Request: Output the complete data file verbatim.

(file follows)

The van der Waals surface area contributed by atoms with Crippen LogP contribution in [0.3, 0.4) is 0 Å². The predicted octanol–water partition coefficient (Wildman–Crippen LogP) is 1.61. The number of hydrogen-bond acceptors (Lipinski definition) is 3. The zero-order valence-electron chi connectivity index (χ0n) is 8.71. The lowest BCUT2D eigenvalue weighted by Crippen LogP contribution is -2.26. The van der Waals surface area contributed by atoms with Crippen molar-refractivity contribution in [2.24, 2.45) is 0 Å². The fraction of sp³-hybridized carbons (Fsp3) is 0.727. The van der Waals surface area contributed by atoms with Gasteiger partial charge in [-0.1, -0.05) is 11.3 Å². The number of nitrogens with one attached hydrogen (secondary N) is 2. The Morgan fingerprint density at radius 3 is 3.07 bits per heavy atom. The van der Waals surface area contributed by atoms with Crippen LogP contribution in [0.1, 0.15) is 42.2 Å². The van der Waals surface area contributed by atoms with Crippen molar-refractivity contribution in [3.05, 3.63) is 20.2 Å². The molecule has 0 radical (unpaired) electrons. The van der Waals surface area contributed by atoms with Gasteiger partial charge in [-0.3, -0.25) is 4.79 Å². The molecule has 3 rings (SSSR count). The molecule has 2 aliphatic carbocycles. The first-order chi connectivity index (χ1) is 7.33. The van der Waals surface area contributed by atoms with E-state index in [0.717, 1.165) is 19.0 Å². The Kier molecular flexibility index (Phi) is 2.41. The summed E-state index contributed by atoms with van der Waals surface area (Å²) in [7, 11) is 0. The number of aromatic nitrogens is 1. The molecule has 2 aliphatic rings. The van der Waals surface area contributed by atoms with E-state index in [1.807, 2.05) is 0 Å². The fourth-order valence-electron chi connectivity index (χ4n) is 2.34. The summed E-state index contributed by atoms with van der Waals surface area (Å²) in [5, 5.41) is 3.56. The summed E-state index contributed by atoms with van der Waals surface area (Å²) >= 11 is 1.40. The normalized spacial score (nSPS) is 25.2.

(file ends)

The van der Waals surface area contributed by atoms with Crippen LogP contribution in [0.3, 0.4) is 0 Å². The predicted octanol–water partition coefficient (Wildman–Crippen LogP) is 1.61. The number of hydrogen-bond acceptors (Lipinski definition) is 3. The zero-order valence-electron chi connectivity index (χ0n) is 8.71. The lowest BCUT2D eigenvalue weighted by Crippen LogP contribution is -2.26. The van der Waals surface area contributed by atoms with Crippen molar-refractivity contribution in [2.24, 2.45) is 0 Å². The fraction of sp³-hybridized carbons (Fsp3) is 0.727. The van der Waals surface area contributed by atoms with Gasteiger partial charge in [-0.1, -0.05) is 11.3 Å². The number of nitrogens with one attached hydrogen (secondary N) is 2. The Morgan fingerprint density at radius 3 is 3.07 bits per heavy atom. The van der Waals surface area contributed by atoms with Crippen LogP contribution in [0.1, 0.15) is 42.2 Å². The van der Waals surface area contributed by atoms with Crippen molar-refractivity contribution in [3.05, 3.63) is 20.2 Å². The molecule has 0 radical (unpaired) electrons. The van der Waals surface area contributed by atoms with Gasteiger partial charge in [-0.3, -0.25) is 4.79 Å². The molecule has 3 rings (SSSR count). The molecule has 2 aliphatic carbocycles. The first-order chi connectivity index (χ1) is 7.33. The van der Waals surface area contributed by atoms with E-state index in [0.717, 1.165) is 19.0 Å². The Kier molecular flexibility index (Phi) is 2.41. The summed E-state index contributed by atoms with van der Waals surface area (Å²) in [7, 11) is 0. The number of aromatic nitrogens is 1. The molecule has 2 aliphatic rings. The van der Waals surface area contributed by atoms with E-state index in [1.807, 2.05) is 0 Å². The fourth-order valence-electron chi connectivity index (χ4n) is 2.34. The summed E-state index contributed by atoms with van der Waals surface area (Å²) in [5, 5.41) is 3.56. The summed E-state index contributed by atoms with van der Waals surface area (Å²) >= 11 is 1.40. The normalized spacial score (nSPS) is 25.2.